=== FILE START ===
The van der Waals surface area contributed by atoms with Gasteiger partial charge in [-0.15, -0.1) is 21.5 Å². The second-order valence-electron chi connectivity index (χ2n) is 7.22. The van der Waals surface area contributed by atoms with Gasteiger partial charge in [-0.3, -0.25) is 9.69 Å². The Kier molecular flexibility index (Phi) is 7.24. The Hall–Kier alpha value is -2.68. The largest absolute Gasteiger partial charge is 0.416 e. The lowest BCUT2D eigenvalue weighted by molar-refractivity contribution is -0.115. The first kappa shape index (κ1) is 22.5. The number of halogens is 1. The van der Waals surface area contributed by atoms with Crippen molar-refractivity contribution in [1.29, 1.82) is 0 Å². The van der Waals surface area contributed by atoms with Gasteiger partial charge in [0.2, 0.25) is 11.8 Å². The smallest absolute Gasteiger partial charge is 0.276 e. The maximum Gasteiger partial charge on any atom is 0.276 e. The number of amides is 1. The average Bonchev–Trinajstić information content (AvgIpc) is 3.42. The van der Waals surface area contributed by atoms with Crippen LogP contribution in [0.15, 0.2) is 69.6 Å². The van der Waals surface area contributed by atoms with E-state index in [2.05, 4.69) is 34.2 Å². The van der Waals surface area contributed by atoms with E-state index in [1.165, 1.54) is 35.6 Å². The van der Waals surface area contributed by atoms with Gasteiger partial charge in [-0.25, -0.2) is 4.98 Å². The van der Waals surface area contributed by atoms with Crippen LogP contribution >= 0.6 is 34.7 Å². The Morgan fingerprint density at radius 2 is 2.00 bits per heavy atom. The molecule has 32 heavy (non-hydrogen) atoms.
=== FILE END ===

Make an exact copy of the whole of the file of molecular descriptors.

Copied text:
The van der Waals surface area contributed by atoms with Gasteiger partial charge in [-0.15, -0.1) is 21.5 Å². The second-order valence-electron chi connectivity index (χ2n) is 7.22. The van der Waals surface area contributed by atoms with Gasteiger partial charge in [-0.3, -0.25) is 9.69 Å². The Kier molecular flexibility index (Phi) is 7.24. The Hall–Kier alpha value is -2.68. The largest absolute Gasteiger partial charge is 0.416 e. The lowest BCUT2D eigenvalue weighted by molar-refractivity contribution is -0.115. The first kappa shape index (κ1) is 22.5. The number of halogens is 1. The van der Waals surface area contributed by atoms with Crippen molar-refractivity contribution in [1.29, 1.82) is 0 Å². The van der Waals surface area contributed by atoms with Gasteiger partial charge in [0.2, 0.25) is 11.8 Å². The smallest absolute Gasteiger partial charge is 0.276 e. The maximum Gasteiger partial charge on any atom is 0.276 e. The number of amides is 1. The average Bonchev–Trinajstić information content (AvgIpc) is 3.42. The van der Waals surface area contributed by atoms with Crippen LogP contribution in [0.15, 0.2) is 69.6 Å². The van der Waals surface area contributed by atoms with E-state index in [2.05, 4.69) is 34.2 Å². The van der Waals surface area contributed by atoms with E-state index in [1.165, 1.54) is 35.6 Å². The van der Waals surface area contributed by atoms with Gasteiger partial charge in [-0.25, -0.2) is 4.98 Å². The van der Waals surface area contributed by atoms with Crippen LogP contribution >= 0.6 is 34.7 Å². The Morgan fingerprint density at radius 2 is 2.00 bits per heavy atom. The molecule has 32 heavy (non-hydrogen) atoms.